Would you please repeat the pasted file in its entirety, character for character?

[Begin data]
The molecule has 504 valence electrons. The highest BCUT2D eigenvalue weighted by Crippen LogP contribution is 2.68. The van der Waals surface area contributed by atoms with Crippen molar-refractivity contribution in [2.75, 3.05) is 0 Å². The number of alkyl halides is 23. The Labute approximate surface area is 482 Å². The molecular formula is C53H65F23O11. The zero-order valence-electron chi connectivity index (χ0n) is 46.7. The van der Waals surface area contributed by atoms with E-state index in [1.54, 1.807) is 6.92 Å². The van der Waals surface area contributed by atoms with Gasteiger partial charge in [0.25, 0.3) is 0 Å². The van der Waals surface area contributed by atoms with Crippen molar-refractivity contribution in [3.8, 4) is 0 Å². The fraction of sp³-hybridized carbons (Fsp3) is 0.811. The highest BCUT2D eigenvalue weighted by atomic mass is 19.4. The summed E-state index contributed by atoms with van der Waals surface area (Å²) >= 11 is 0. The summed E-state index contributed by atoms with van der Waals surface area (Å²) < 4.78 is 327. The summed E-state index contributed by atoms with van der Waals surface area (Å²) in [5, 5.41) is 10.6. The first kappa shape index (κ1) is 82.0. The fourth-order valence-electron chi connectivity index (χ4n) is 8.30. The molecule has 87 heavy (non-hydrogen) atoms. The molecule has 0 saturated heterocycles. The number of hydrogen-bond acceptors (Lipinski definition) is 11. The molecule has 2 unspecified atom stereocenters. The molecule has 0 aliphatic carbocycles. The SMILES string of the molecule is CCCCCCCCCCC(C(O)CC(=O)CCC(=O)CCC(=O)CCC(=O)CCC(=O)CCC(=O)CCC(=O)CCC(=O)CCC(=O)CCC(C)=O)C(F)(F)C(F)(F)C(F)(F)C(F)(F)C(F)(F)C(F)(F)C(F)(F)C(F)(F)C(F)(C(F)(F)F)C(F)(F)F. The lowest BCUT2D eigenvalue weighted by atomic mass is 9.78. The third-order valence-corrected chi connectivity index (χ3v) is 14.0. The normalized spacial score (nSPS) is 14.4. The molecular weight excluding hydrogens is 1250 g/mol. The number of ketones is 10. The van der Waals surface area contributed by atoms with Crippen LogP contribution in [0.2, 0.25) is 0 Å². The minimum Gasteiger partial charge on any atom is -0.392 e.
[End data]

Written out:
The molecule has 504 valence electrons. The highest BCUT2D eigenvalue weighted by Crippen LogP contribution is 2.68. The van der Waals surface area contributed by atoms with Crippen molar-refractivity contribution in [2.75, 3.05) is 0 Å². The number of alkyl halides is 23. The Labute approximate surface area is 482 Å². The molecular formula is C53H65F23O11. The zero-order valence-electron chi connectivity index (χ0n) is 46.7. The van der Waals surface area contributed by atoms with E-state index in [1.54, 1.807) is 6.92 Å². The van der Waals surface area contributed by atoms with Gasteiger partial charge in [0.25, 0.3) is 0 Å². The van der Waals surface area contributed by atoms with Crippen molar-refractivity contribution in [3.8, 4) is 0 Å². The fraction of sp³-hybridized carbons (Fsp3) is 0.811. The highest BCUT2D eigenvalue weighted by atomic mass is 19.4. The summed E-state index contributed by atoms with van der Waals surface area (Å²) >= 11 is 0. The summed E-state index contributed by atoms with van der Waals surface area (Å²) < 4.78 is 327. The summed E-state index contributed by atoms with van der Waals surface area (Å²) in [5, 5.41) is 10.6. The first kappa shape index (κ1) is 82.0. The fourth-order valence-electron chi connectivity index (χ4n) is 8.30. The molecule has 87 heavy (non-hydrogen) atoms. The molecule has 0 saturated heterocycles. The number of hydrogen-bond acceptors (Lipinski definition) is 11. The molecule has 2 unspecified atom stereocenters. The molecule has 0 aliphatic carbocycles. The SMILES string of the molecule is CCCCCCCCCCC(C(O)CC(=O)CCC(=O)CCC(=O)CCC(=O)CCC(=O)CCC(=O)CCC(=O)CCC(=O)CCC(=O)CCC(C)=O)C(F)(F)C(F)(F)C(F)(F)C(F)(F)C(F)(F)C(F)(F)C(F)(F)C(F)(F)C(F)(C(F)(F)F)C(F)(F)F. The lowest BCUT2D eigenvalue weighted by atomic mass is 9.78. The third-order valence-corrected chi connectivity index (χ3v) is 14.0. The normalized spacial score (nSPS) is 14.4. The molecular weight excluding hydrogens is 1250 g/mol. The number of ketones is 10. The van der Waals surface area contributed by atoms with Crippen LogP contribution in [0.2, 0.25) is 0 Å². The minimum Gasteiger partial charge on any atom is -0.392 e.